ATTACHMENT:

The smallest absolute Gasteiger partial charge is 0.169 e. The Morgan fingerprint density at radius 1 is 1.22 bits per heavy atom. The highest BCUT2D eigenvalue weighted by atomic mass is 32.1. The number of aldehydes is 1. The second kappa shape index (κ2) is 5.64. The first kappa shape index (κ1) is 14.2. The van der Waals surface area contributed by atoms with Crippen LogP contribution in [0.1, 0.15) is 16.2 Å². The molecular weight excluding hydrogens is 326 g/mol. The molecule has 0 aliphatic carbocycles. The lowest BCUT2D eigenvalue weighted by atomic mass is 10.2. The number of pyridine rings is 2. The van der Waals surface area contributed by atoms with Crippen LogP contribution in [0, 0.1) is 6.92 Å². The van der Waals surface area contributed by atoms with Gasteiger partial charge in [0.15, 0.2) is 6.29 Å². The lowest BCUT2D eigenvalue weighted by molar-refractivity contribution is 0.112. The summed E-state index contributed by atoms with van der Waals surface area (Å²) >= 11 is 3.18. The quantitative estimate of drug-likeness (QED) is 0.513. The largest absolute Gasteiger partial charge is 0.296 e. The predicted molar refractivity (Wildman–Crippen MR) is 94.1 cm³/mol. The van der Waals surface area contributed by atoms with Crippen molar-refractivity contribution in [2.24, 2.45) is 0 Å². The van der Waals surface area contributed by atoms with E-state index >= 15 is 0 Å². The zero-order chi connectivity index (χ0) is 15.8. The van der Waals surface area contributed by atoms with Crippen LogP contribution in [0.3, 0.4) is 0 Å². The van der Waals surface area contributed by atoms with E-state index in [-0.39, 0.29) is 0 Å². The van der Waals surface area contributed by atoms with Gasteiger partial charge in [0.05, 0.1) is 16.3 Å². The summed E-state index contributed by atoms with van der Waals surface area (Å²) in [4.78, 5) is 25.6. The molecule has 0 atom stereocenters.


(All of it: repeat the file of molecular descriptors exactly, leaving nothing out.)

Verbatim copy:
The smallest absolute Gasteiger partial charge is 0.169 e. The Morgan fingerprint density at radius 1 is 1.22 bits per heavy atom. The highest BCUT2D eigenvalue weighted by atomic mass is 32.1. The number of aldehydes is 1. The second kappa shape index (κ2) is 5.64. The first kappa shape index (κ1) is 14.2. The van der Waals surface area contributed by atoms with Crippen LogP contribution in [0.1, 0.15) is 16.2 Å². The molecular weight excluding hydrogens is 326 g/mol. The molecule has 0 aliphatic carbocycles. The lowest BCUT2D eigenvalue weighted by atomic mass is 10.2. The number of pyridine rings is 2. The van der Waals surface area contributed by atoms with Crippen LogP contribution in [0, 0.1) is 6.92 Å². The van der Waals surface area contributed by atoms with Gasteiger partial charge in [0.15, 0.2) is 6.29 Å². The lowest BCUT2D eigenvalue weighted by molar-refractivity contribution is 0.112. The summed E-state index contributed by atoms with van der Waals surface area (Å²) >= 11 is 3.18. The quantitative estimate of drug-likeness (QED) is 0.513. The largest absolute Gasteiger partial charge is 0.296 e. The predicted molar refractivity (Wildman–Crippen MR) is 94.1 cm³/mol. The van der Waals surface area contributed by atoms with Crippen molar-refractivity contribution in [2.24, 2.45) is 0 Å². The van der Waals surface area contributed by atoms with E-state index >= 15 is 0 Å². The zero-order chi connectivity index (χ0) is 15.8. The van der Waals surface area contributed by atoms with Crippen LogP contribution in [0.3, 0.4) is 0 Å². The van der Waals surface area contributed by atoms with E-state index in [-0.39, 0.29) is 0 Å². The van der Waals surface area contributed by atoms with Gasteiger partial charge in [0.05, 0.1) is 16.3 Å². The summed E-state index contributed by atoms with van der Waals surface area (Å²) in [4.78, 5) is 25.6. The molecule has 0 atom stereocenters.